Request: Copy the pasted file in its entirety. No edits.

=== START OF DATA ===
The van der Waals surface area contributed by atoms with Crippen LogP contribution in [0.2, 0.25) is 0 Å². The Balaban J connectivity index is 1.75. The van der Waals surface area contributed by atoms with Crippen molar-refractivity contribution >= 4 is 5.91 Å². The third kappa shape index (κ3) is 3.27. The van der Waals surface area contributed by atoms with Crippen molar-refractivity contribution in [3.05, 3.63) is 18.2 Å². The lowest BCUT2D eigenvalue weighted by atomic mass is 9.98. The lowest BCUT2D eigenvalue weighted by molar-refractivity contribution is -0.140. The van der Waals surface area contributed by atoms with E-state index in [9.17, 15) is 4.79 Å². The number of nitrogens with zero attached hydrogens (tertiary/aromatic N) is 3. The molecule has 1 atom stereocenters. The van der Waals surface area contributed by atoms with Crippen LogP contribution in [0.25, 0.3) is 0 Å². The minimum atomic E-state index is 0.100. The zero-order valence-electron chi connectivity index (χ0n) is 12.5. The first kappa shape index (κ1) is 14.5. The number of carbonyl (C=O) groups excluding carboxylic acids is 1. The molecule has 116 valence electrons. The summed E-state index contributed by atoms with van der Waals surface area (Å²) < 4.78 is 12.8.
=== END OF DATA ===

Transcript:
The van der Waals surface area contributed by atoms with Crippen LogP contribution in [0.2, 0.25) is 0 Å². The Balaban J connectivity index is 1.75. The van der Waals surface area contributed by atoms with Crippen molar-refractivity contribution >= 4 is 5.91 Å². The third kappa shape index (κ3) is 3.27. The van der Waals surface area contributed by atoms with Crippen molar-refractivity contribution in [3.05, 3.63) is 18.2 Å². The lowest BCUT2D eigenvalue weighted by atomic mass is 9.98. The lowest BCUT2D eigenvalue weighted by molar-refractivity contribution is -0.140. The van der Waals surface area contributed by atoms with E-state index in [9.17, 15) is 4.79 Å². The number of nitrogens with zero attached hydrogens (tertiary/aromatic N) is 3. The molecule has 1 atom stereocenters. The van der Waals surface area contributed by atoms with Crippen LogP contribution in [0.25, 0.3) is 0 Å². The minimum atomic E-state index is 0.100. The zero-order valence-electron chi connectivity index (χ0n) is 12.5. The first kappa shape index (κ1) is 14.5. The number of carbonyl (C=O) groups excluding carboxylic acids is 1. The molecule has 116 valence electrons. The summed E-state index contributed by atoms with van der Waals surface area (Å²) < 4.78 is 12.8.